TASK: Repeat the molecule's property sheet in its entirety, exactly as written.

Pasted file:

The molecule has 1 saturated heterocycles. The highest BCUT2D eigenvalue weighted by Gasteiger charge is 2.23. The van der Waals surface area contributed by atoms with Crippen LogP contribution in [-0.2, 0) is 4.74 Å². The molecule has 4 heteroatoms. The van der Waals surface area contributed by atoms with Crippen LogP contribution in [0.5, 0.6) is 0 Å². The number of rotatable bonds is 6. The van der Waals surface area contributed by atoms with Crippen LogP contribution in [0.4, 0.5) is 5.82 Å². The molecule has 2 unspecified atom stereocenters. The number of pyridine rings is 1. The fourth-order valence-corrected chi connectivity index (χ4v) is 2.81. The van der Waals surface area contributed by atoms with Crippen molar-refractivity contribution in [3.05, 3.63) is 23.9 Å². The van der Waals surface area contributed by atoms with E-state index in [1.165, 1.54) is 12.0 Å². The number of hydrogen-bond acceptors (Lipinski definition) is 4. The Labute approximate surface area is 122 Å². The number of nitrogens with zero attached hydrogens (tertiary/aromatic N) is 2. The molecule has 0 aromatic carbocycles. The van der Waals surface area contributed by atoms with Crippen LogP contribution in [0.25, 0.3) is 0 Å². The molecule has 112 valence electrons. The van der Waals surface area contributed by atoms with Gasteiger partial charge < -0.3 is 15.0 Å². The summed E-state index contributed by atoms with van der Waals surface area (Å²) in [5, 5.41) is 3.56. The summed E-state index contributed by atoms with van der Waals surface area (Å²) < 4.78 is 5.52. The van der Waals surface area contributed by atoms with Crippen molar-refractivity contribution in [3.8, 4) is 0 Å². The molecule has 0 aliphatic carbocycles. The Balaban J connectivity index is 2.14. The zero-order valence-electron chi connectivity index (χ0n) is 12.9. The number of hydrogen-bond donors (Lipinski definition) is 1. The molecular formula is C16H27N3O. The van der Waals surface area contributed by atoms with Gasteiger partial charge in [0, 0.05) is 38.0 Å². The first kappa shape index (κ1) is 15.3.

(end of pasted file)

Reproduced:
The molecule has 1 saturated heterocycles. The highest BCUT2D eigenvalue weighted by Gasteiger charge is 2.23. The van der Waals surface area contributed by atoms with Crippen LogP contribution in [-0.2, 0) is 4.74 Å². The molecule has 4 heteroatoms. The van der Waals surface area contributed by atoms with Crippen LogP contribution in [0.5, 0.6) is 0 Å². The number of rotatable bonds is 6. The van der Waals surface area contributed by atoms with Crippen LogP contribution in [0.4, 0.5) is 5.82 Å². The molecule has 2 unspecified atom stereocenters. The number of pyridine rings is 1. The fourth-order valence-corrected chi connectivity index (χ4v) is 2.81. The van der Waals surface area contributed by atoms with Crippen molar-refractivity contribution in [3.05, 3.63) is 23.9 Å². The van der Waals surface area contributed by atoms with E-state index in [1.165, 1.54) is 12.0 Å². The number of hydrogen-bond acceptors (Lipinski definition) is 4. The Labute approximate surface area is 122 Å². The number of nitrogens with zero attached hydrogens (tertiary/aromatic N) is 2. The molecule has 0 aromatic carbocycles. The van der Waals surface area contributed by atoms with Crippen LogP contribution in [0.25, 0.3) is 0 Å². The molecule has 112 valence electrons. The van der Waals surface area contributed by atoms with Gasteiger partial charge < -0.3 is 15.0 Å². The summed E-state index contributed by atoms with van der Waals surface area (Å²) in [5, 5.41) is 3.56. The summed E-state index contributed by atoms with van der Waals surface area (Å²) < 4.78 is 5.52. The van der Waals surface area contributed by atoms with Crippen molar-refractivity contribution in [3.8, 4) is 0 Å². The molecule has 0 aliphatic carbocycles. The Balaban J connectivity index is 2.14. The zero-order valence-electron chi connectivity index (χ0n) is 12.9. The number of hydrogen-bond donors (Lipinski definition) is 1. The molecular formula is C16H27N3O. The van der Waals surface area contributed by atoms with Gasteiger partial charge in [0, 0.05) is 38.0 Å². The first kappa shape index (κ1) is 15.3.